Brock Van Wey: Home (2CD, Echospace, February 2014)

This is a slightly strange record. From the very start, it plunges us deep into that bvdub world of swirling synth noises and droning strings, everything swathed in so much reverb that it feels oddly timeless, and for, yep, over two and a half hours, that’s where we’re going to stay. Somewhere deep in the mix, pretty little melodies come and go. Vocals are built up into sighing, wordless choral swells; or else, they sound like language, but they are processed, pitch-shifted, and echoed beyond all recognition. Then, something quite curious happens: recognizable lyrics appear, somewhat hesitantly at first, but building up to something you could justifiably actually call songs. The style — both the content and the delivery — are frankly melodramatic, like there’s some kind of power-pop ballad lost somewhere deep in all these billowing clouds of ambient loveliness: on You Built A Kingdom, But No One Said Its Name (and, yes, the tracks really do all have names like that) a rather 80s sounding female vocal belts out “If you could only see me now / Baby, today / Baby today / Would you regret the things you said?” and something about broken vows. In today’s clever, detached musical climate, it’s tempting to see this as ironic, but I honestly think he means it: his music has always had its heart on its sleeve, and he has described this as his most personal record yet. It seems like he’s aware that this will be a little unsettling for many of his sophisticated leftfield audience, but he makes no apology for it — and for that he is, I think, to be applauded. (At this point, I should make a confession that there’s another thing I find a touch odd about this record. It feels pretty disrespectful even to think this, and I admit that this is probably just me, but I reckon I should be honest in recording my response to this music… and those chipmunked-up nostalgic pop vocals keep reminding of Scooter. What is it about Sheffield Dave and all those songs about his lost childhood, anyway?) On the first listen or two, I felt the double-album struggled to justify its mammoth running time, but it’s rather grown on me. It doesn’t quite have the magic of, say, last year’s collaboration with Loscil, but it’s still a pretty wonderful experience.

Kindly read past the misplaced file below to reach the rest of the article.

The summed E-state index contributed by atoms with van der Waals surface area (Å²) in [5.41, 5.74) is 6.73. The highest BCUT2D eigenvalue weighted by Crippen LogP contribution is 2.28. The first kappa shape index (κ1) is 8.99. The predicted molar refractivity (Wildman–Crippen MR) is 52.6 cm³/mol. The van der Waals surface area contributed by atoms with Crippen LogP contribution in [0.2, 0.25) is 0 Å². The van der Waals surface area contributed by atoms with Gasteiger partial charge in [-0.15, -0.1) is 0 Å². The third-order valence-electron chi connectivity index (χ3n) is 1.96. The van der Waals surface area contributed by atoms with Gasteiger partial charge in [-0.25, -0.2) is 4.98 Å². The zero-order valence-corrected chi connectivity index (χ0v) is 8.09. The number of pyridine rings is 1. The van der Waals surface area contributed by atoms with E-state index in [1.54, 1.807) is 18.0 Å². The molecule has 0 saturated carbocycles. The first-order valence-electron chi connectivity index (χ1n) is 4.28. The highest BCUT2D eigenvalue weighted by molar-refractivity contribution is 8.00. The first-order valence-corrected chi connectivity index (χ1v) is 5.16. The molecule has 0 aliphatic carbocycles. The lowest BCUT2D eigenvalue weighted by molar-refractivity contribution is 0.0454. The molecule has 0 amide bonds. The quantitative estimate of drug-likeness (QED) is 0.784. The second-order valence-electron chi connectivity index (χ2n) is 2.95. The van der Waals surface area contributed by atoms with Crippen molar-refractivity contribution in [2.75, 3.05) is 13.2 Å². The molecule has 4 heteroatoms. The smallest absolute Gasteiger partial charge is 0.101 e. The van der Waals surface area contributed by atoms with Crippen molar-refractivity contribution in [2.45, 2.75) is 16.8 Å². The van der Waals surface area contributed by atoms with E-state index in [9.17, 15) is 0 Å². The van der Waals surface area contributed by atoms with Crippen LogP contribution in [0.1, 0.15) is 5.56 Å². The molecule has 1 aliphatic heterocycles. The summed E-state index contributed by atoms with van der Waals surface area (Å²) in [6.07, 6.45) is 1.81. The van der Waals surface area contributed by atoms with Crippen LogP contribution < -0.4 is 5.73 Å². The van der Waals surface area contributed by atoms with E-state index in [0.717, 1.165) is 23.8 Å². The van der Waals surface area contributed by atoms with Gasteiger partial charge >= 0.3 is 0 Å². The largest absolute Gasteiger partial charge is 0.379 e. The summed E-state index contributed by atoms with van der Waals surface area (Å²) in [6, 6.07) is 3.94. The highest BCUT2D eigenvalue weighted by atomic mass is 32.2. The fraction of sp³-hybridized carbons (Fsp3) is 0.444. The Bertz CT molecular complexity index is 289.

I bought this from Boomkat. They call it Dub Techno (presumably on the basis of the artist and label, rather than actually having listened to the record).

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